Esplanade Theatre, May 15 & 16, 2015
Joy Wang X. Y
Le Corsaire, with its assemblage of parody, comedy, bombast in a loose collection of variations and pas de deux – has something of the vaudeville. It is viscerally exciting but rather emotionally hollow unless it has a genuine narrative anchor. On the 16 May, that anchor was supposed to be Alina Cojocaru but her withdrawal left English National Ballet’s Artistic Director Tamara Rojo with two consecutive shows.
Rojo, dancing throughout with a shimmering back and indomitable technique, gave virtuoso performances with moments of great beauty. She danced the bazaar scenes with arched knowingness and filled the central pas de trois with ballerina aplomb, but together it didn’t quite cohere to form a cogent narrative. There was little sense of a continuous thread running through her portrayal; of what steps can reveal about character (rather than dancer).
In the Jardin Animé scene, Rojo, stretching out long balances, is majestic; but the directness of her efforts lacks something of the scene’s ebullient enigmatism; its romantic aura and wafting lightness.
Perhaps the traits Rojo is noted for are more evident in the company she now leads. Laurretta Summerscales (Gulnare, May 15; Third Odalisque, May 16), a dancer in verdant bloom, danced Gulnare with a spacious line and generous presence. Eloquent in both step and gesture she is also an open, legible actress. You see her straining even in the odalisque trio to tell a story, eyes and hands communicating, illuminating the world around her.
Shiori Kase (Third Odalisque, May 15; Gulnare, May 16), a different, less playful Gulnare, was no less delightful. Even more than her delicate strength and sparkling footwork, it is the gentle breath in her dancing and its ravishing musicality that fascinates. Movement seems to ripple through her body; even at rest she is not quite still. She seems to draw music from the inside-out with a lovely intimacy. There isn’t the moment by moment reaction that Summerscale offers, she dances the Pas d’Esclave (the Act I pas de deux) as one continuous breath, but how enchantingly she phrases and how winningly she dances.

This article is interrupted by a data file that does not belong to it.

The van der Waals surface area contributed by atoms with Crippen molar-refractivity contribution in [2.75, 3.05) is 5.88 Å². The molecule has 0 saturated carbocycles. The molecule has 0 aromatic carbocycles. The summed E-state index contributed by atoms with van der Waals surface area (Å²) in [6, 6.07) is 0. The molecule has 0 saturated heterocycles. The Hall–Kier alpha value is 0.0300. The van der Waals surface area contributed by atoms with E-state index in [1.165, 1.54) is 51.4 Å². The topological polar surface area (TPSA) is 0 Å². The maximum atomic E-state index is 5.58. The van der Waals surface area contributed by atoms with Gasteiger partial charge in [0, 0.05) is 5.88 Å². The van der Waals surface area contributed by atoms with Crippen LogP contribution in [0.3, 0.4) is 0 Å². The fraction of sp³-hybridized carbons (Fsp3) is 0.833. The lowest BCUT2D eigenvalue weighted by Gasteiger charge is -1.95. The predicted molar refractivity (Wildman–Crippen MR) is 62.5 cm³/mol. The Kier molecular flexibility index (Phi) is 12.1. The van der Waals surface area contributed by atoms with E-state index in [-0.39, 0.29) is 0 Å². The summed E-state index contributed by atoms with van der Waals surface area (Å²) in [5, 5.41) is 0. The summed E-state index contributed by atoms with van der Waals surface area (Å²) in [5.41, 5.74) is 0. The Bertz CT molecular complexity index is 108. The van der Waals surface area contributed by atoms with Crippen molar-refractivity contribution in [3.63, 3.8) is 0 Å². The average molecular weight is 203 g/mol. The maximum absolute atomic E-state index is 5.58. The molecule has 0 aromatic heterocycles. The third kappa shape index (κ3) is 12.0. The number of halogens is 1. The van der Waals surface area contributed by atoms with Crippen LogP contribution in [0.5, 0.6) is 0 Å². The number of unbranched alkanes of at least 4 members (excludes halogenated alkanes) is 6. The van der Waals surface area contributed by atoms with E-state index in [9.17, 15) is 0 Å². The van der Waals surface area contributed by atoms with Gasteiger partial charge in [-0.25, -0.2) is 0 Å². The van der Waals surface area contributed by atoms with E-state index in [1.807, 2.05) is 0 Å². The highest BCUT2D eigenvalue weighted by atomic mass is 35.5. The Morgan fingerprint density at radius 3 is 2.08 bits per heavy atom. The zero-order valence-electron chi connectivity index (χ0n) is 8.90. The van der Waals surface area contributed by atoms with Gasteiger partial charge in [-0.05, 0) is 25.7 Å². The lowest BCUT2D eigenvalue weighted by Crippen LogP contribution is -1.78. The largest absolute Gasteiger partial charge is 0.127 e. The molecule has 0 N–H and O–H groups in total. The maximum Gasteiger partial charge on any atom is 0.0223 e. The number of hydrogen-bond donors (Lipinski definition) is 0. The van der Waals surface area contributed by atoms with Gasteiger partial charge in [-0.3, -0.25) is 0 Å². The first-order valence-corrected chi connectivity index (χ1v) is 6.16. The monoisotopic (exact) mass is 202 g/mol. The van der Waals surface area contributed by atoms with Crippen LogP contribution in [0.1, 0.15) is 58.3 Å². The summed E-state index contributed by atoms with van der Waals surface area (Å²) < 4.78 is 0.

The company’s newest acquisition, Issac Hernadez (Conrad on both May 15 and 16), also dances with panache and brio but his partnership with Rojo probably still needs a little more time. They didn’t quite penetrate the story’s romantic heart, and without that the ballet looses some of its ecstatic rapture.
Elsewhere, Yonah Acosta made a darkly sinister Birbanto on May 16, his dancing a riposte to anything that stands in his way. The previous evening, Fernando Bufalá, less assertive a dancer, brought a surer touch of humanity to the role, and thus gave his character more dramatic force.
Both Acosta (May 15) and César Corrales (May 16) were effective as Ali. The clarity of Corrales’ dancing and the liquid fluidity with which he strings together seemingly impossible steps marks him as someone to watch.
The company, as a whole, danced with absolute professionalism and conviction. On Friday night, the character dances from corps to soloists were taken with verve and élan. And on both nights, Madison Keesler bought needed inspiration to the Jardin Animé corps.